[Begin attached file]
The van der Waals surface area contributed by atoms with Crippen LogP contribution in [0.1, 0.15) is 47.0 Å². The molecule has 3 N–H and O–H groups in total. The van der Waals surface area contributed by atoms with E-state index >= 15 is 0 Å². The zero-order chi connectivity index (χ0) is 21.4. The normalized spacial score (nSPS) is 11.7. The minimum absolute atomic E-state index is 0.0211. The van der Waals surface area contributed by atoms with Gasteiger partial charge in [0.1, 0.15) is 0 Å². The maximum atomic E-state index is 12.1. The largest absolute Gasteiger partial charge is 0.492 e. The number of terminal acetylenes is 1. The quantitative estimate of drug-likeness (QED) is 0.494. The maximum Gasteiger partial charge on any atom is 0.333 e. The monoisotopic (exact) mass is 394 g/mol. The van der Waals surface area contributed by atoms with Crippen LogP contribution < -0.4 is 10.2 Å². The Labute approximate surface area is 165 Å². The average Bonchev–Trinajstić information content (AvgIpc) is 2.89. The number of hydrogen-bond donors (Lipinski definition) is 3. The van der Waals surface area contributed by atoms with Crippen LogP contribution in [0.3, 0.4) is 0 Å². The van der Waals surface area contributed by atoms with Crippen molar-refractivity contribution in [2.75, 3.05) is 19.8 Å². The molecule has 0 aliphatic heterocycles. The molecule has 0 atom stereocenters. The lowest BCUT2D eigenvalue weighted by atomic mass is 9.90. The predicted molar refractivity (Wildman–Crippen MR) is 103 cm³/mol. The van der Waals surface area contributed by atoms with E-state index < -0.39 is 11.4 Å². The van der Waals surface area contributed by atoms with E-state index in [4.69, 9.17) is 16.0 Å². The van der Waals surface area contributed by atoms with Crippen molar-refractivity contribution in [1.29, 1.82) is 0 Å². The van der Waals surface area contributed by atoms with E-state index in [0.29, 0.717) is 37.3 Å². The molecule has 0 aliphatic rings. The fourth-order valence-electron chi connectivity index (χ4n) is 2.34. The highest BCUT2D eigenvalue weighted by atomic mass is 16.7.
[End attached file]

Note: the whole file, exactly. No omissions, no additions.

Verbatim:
The van der Waals surface area contributed by atoms with Crippen LogP contribution in [0.1, 0.15) is 47.0 Å². The molecule has 3 N–H and O–H groups in total. The van der Waals surface area contributed by atoms with E-state index >= 15 is 0 Å². The zero-order chi connectivity index (χ0) is 21.4. The normalized spacial score (nSPS) is 11.7. The minimum absolute atomic E-state index is 0.0211. The van der Waals surface area contributed by atoms with Gasteiger partial charge in [0.1, 0.15) is 0 Å². The maximum atomic E-state index is 12.1. The largest absolute Gasteiger partial charge is 0.492 e. The number of terminal acetylenes is 1. The quantitative estimate of drug-likeness (QED) is 0.494. The maximum Gasteiger partial charge on any atom is 0.333 e. The monoisotopic (exact) mass is 394 g/mol. The van der Waals surface area contributed by atoms with Crippen LogP contribution < -0.4 is 10.2 Å². The Labute approximate surface area is 165 Å². The average Bonchev–Trinajstić information content (AvgIpc) is 2.89. The number of hydrogen-bond donors (Lipinski definition) is 3. The van der Waals surface area contributed by atoms with Crippen LogP contribution in [0.3, 0.4) is 0 Å². The van der Waals surface area contributed by atoms with Crippen molar-refractivity contribution in [2.75, 3.05) is 19.8 Å². The molecule has 0 aliphatic heterocycles. The molecule has 0 atom stereocenters. The lowest BCUT2D eigenvalue weighted by atomic mass is 9.90. The predicted molar refractivity (Wildman–Crippen MR) is 103 cm³/mol. The van der Waals surface area contributed by atoms with E-state index < -0.39 is 11.4 Å². The van der Waals surface area contributed by atoms with E-state index in [4.69, 9.17) is 16.0 Å². The van der Waals surface area contributed by atoms with Crippen molar-refractivity contribution in [1.29, 1.82) is 0 Å². The van der Waals surface area contributed by atoms with E-state index in [0.29, 0.717) is 37.3 Å². The molecule has 0 aliphatic rings. The fourth-order valence-electron chi connectivity index (χ4n) is 2.34. The highest BCUT2D eigenvalue weighted by atomic mass is 16.7.